Fire safety inspections loom

Local businesses are being advised to prepare for building inspections by the Vanderhoof Fire Department.

Local businesses are being advised to prepare for building inspections by the Vanderhoof Fire Department.

More than 230 local businesses will be reviewed for safety compliance over the next several months as department officials conduct the semi-annual inspections in accordance with the B.C. Fire Code.

“We still have a ways to go before completing them all,” said Fire Chief Joe Pacheco, who is in charge of carrying out the inspections, on Friday, Nov. 30.

Pacheco will be assessing businesses to ensure that fire exits are unimpeded, emergency lighting is installed appropriately and fire extinguishers are being serviced once per year, among other things.

This year, the fire department is employing laptops and special computer software to aid inspections, but the Vanderhoof Fire Department is requesting that area businesses prepare in advance to further reduce inspection times.

A small shop, for instance, takes about one hour to walk through, but a grocery store could take up to four hours to complete, explained Pacheco.

“It makes it easier for us, when we come into your store, or your shop, and we do a quick walk around with you and you’ve already got the paperwork,” said Pacheco.

If documentation and service records aren’t available, or if deficiencies are noted at the time of the inspection, Pacheco must return to the business for a follow-up visit to ensure that orders are being complied with.

“Remember: you have a responsibility to keep your store safe,” said Pacheco.

As a result of the deadly mill explosions in Burns Lake and Prince George earlier this year, the fire department is working closer with area saw mills to prevent similar accidents from occurring.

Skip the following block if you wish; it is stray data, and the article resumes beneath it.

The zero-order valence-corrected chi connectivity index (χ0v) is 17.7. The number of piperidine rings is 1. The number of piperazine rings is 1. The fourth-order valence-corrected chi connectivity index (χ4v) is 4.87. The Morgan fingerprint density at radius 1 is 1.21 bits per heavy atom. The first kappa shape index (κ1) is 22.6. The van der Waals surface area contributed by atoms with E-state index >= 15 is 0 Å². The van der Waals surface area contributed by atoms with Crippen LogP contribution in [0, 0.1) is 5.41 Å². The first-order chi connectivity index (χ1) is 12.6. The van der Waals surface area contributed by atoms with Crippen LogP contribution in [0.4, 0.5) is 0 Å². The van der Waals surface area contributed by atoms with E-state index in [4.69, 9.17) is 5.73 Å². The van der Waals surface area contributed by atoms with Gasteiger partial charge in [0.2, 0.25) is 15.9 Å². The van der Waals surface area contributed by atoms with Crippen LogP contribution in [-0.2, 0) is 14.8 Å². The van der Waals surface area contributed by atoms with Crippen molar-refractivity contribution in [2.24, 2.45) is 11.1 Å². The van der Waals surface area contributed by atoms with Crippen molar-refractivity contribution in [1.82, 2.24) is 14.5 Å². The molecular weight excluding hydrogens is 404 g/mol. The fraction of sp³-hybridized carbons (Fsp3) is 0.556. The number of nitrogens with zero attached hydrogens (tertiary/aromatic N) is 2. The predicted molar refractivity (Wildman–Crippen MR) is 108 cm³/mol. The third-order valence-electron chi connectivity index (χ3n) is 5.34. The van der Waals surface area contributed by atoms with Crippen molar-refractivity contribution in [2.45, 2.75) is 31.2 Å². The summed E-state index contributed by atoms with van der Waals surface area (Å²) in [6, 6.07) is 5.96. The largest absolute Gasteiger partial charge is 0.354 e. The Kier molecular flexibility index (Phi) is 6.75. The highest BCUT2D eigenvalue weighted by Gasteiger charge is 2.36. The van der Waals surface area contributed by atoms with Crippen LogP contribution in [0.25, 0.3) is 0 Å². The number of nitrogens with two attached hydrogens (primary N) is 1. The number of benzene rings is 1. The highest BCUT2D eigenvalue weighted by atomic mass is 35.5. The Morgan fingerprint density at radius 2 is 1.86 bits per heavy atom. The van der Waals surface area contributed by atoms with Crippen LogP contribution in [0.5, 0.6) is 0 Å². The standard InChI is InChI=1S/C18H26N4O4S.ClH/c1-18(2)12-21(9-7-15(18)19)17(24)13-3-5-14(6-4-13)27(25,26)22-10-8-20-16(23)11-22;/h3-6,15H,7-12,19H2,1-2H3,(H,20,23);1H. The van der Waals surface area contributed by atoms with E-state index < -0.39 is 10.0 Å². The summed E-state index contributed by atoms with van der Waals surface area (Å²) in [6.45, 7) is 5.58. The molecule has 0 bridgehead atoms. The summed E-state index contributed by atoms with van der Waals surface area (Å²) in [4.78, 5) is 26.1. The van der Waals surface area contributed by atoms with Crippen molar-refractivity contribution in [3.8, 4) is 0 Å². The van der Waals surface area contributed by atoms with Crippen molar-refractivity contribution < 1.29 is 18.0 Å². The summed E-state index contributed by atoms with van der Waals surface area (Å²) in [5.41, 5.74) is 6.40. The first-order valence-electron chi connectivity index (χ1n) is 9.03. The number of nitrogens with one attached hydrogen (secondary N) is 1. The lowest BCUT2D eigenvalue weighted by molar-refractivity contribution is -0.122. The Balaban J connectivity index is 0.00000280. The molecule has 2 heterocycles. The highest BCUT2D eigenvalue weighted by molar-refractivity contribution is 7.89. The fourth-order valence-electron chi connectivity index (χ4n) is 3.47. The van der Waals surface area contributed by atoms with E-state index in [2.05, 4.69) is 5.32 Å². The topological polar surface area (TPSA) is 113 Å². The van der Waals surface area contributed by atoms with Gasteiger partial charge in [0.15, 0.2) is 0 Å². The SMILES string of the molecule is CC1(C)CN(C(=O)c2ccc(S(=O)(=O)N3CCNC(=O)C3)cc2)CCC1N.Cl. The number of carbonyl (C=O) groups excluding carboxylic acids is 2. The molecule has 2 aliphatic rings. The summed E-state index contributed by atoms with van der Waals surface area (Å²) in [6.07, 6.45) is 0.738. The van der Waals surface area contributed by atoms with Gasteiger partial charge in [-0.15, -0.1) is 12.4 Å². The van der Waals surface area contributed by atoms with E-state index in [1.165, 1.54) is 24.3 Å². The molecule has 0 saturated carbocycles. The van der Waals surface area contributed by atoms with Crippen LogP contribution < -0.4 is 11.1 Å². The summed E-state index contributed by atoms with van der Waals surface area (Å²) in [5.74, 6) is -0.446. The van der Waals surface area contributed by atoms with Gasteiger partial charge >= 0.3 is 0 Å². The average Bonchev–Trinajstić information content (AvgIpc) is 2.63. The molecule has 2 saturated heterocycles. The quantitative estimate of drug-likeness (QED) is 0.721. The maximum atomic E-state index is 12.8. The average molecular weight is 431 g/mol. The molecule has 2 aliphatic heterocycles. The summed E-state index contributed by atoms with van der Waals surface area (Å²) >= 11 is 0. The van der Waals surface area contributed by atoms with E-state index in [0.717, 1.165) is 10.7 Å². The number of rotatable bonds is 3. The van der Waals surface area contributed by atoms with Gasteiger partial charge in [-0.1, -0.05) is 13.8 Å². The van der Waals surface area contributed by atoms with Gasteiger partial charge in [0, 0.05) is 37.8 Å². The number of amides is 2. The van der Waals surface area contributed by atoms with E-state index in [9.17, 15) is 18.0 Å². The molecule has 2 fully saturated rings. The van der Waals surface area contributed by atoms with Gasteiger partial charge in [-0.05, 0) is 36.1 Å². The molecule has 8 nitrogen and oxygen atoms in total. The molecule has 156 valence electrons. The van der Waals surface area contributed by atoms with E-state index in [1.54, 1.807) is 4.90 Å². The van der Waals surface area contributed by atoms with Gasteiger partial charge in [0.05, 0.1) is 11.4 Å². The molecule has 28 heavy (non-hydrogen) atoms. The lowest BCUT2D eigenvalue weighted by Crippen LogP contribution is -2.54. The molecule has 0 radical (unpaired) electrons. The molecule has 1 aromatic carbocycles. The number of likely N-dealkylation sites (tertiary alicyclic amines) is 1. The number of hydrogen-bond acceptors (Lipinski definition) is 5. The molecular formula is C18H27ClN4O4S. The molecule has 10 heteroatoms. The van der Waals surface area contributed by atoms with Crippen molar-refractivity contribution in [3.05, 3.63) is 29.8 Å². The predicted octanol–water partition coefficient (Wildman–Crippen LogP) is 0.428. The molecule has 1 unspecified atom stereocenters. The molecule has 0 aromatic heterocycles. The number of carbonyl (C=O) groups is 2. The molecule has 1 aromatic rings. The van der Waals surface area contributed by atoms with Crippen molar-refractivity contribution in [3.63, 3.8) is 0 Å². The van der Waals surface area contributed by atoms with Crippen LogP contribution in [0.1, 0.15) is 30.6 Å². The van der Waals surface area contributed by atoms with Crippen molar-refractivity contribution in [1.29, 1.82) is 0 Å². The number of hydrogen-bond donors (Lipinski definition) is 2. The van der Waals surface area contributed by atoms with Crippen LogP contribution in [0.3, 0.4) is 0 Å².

Although saw mills employ their own personnel to conduct safety sweeps, Pacheco said a second set of eyes can sometimes help detect potential hazards that may go unnoticed.

“Our experiences so far have been nothing but total cooperation,” said Pacheco.

As winter sets in and pellet stoves and furnaces are being used more regularly, Pacheco is also asking homeowners to ensure their smoke and carbon monoxide detectors are functioning properly.

Pacheco also stressed the importance of maintaining chimneys, which can become clogged with creosote or even small animals, reverting carbon monoxide – a colorless, odorless and tasteless gas that can suffocate a person without warning – back down into homes.

Logs infused with chemical additives are no substitute for old fashioned chimney sweeping, said Pacheco.

“Nothing works but elbow grease and a good scrubbing,” he said.

Just Posted

Vanderhoof commemorates Orange Shirt Day with beading workshop

Participants can learn a traditional Métis craft at CNC Sept. 26

College of New Caledonia offers new automotive glass technician program

The program is offered mainly online, allowing more students to take part from across the north

Local business wins snow removal award

K. Leigh Precision Earthworks picked up Rookie of the Year from Western Canadian company

Todd Doherty was recognized today for his life-saving actions during a flight home

Todd Doherty, Member of Parliament for Cariboo-Prince George, was recognized today for… Continue reading

Decision on Burns Lake’s workforce camp “pending very soon”: Coastal GasLink

Meetings to discuss new camp location postponed due to wildfire situation

Video: Flyers new mascot ‘Gritty’ a bearded, googly-eyed terror

The Philadelphia Flyers unveiled their new mascot Monday, and as one would expect of the team that gave us the “Broad Street Bullies,” he’s far from cuddly.

Edmonton cannabis company revenues more than triples to $19.1 million

Aurora Cannabis revenues more than triple in fourth quarter

B.C. pharmacist suspended for giving drugs with human placenta

RCMP had samples of the seized substances tested by Health Canada

Seattle one step closer to NHL after arena plan approved

Seattle City Council unanimously approved plans for a privately funded $700 million renovation of KeyArena

Harvest Moon to light up B.C. skies with an ‘autumn hue’

It’s the first moon after the autumn equinox

Hockey league gets $1.4M for assistance program after Humboldt Broncos crash

Program will help players, families, coaches and volunteers after the shock of the deadly crash

Canada has removed six out of 900 asylum seekers already facing U.S. deportation

Ottawa had said the ‘overwhelming majority’ had been removed

Appeal pipeline decision but consult Indigenous communities, Scheer says

The federal appeals court halted the Trans Mountain expansion last month

Most Read